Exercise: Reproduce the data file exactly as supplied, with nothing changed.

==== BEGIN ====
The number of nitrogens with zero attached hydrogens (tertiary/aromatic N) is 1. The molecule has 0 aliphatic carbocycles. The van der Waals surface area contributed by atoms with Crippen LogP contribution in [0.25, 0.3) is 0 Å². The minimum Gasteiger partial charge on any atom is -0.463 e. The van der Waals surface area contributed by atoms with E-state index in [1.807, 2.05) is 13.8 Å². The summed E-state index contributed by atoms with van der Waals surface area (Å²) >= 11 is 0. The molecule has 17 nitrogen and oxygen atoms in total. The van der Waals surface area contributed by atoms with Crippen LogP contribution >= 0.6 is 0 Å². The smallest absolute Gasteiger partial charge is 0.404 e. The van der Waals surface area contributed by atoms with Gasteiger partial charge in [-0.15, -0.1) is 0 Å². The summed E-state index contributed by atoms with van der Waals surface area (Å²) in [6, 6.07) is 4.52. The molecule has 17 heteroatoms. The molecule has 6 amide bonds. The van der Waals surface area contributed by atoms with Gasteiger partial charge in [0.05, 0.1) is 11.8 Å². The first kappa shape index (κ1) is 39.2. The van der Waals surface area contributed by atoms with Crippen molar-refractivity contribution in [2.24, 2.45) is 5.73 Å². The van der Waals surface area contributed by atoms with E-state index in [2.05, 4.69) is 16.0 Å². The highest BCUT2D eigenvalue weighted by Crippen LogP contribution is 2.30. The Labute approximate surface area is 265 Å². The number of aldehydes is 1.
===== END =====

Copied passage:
The number of nitrogens with zero attached hydrogens (tertiary/aromatic N) is 1. The molecule has 0 aliphatic carbocycles. The van der Waals surface area contributed by atoms with Crippen LogP contribution in [0.25, 0.3) is 0 Å². The minimum Gasteiger partial charge on any atom is -0.463 e. The van der Waals surface area contributed by atoms with E-state index in [1.807, 2.05) is 13.8 Å². The summed E-state index contributed by atoms with van der Waals surface area (Å²) >= 11 is 0. The molecule has 17 nitrogen and oxygen atoms in total. The van der Waals surface area contributed by atoms with Crippen LogP contribution >= 0.6 is 0 Å². The smallest absolute Gasteiger partial charge is 0.404 e. The van der Waals surface area contributed by atoms with Gasteiger partial charge in [-0.15, -0.1) is 0 Å². The summed E-state index contributed by atoms with van der Waals surface area (Å²) in [6, 6.07) is 4.52. The molecule has 17 heteroatoms. The molecule has 6 amide bonds. The van der Waals surface area contributed by atoms with Gasteiger partial charge in [0.05, 0.1) is 11.8 Å². The first kappa shape index (κ1) is 39.2. The van der Waals surface area contributed by atoms with Crippen molar-refractivity contribution in [2.24, 2.45) is 5.73 Å². The van der Waals surface area contributed by atoms with E-state index in [2.05, 4.69) is 16.0 Å². The highest BCUT2D eigenvalue weighted by Crippen LogP contribution is 2.30. The Labute approximate surface area is 265 Å². The number of aldehydes is 1.